Should law Enforcement Be Permitted to Stop and Search on the Basis of an Anonymous Tip of Reckless Driving?
In the U.S. Supreme Court case of PRADO NAVARETTE et al. v. CALIFORNIA, 12-9490 (April 22, 2014), the Court held the Fourth Amendment to the U.S. Constitution was not violated and, therefore, the traffic stop by a CHP law enforcement in which the officer searched the bed of a pickup truck and found about thirty pounds of marijuana was lawful since he had a reasonable suspicion of criminality, smelling marijuana and having a belief the driver was intoxicated.as a result of an anonymous tip given by a 911 caller.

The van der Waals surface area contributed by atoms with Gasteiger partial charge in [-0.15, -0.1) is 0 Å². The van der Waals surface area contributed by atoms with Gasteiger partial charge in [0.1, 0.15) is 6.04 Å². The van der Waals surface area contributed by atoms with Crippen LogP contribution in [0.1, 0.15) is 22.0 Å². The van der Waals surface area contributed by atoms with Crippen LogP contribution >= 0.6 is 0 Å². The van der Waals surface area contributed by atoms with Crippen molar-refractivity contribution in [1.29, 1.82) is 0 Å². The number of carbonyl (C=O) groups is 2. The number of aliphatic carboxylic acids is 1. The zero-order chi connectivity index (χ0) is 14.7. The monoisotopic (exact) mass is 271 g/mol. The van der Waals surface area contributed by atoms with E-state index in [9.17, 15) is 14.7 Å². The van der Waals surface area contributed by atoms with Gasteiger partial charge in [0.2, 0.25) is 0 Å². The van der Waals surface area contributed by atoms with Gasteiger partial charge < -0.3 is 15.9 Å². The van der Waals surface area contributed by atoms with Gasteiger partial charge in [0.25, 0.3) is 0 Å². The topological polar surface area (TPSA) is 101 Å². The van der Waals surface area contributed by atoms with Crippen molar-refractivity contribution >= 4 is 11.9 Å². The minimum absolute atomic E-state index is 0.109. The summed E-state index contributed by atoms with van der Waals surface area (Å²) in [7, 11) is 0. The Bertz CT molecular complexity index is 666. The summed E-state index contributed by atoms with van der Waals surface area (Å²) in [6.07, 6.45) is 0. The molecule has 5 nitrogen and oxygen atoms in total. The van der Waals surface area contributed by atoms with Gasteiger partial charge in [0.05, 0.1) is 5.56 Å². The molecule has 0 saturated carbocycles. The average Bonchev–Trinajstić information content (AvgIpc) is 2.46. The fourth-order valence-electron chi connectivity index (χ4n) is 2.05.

The Dissenting opinion in this case captured the essence of the issue by writing a compelling summary stating all of us are at risk of losing our freedom of movement by an anonymous telephone tip such as this one regarding a reckless driver, whether true or false. Further, other opponents of these types of searches argue law enforcement should not be able to stop and search the public on an en masse basis. Criminal and constitutional lawyers maintain this Supreme Court opinion constitutes a further loss of our freedom to be secure from government intrusion.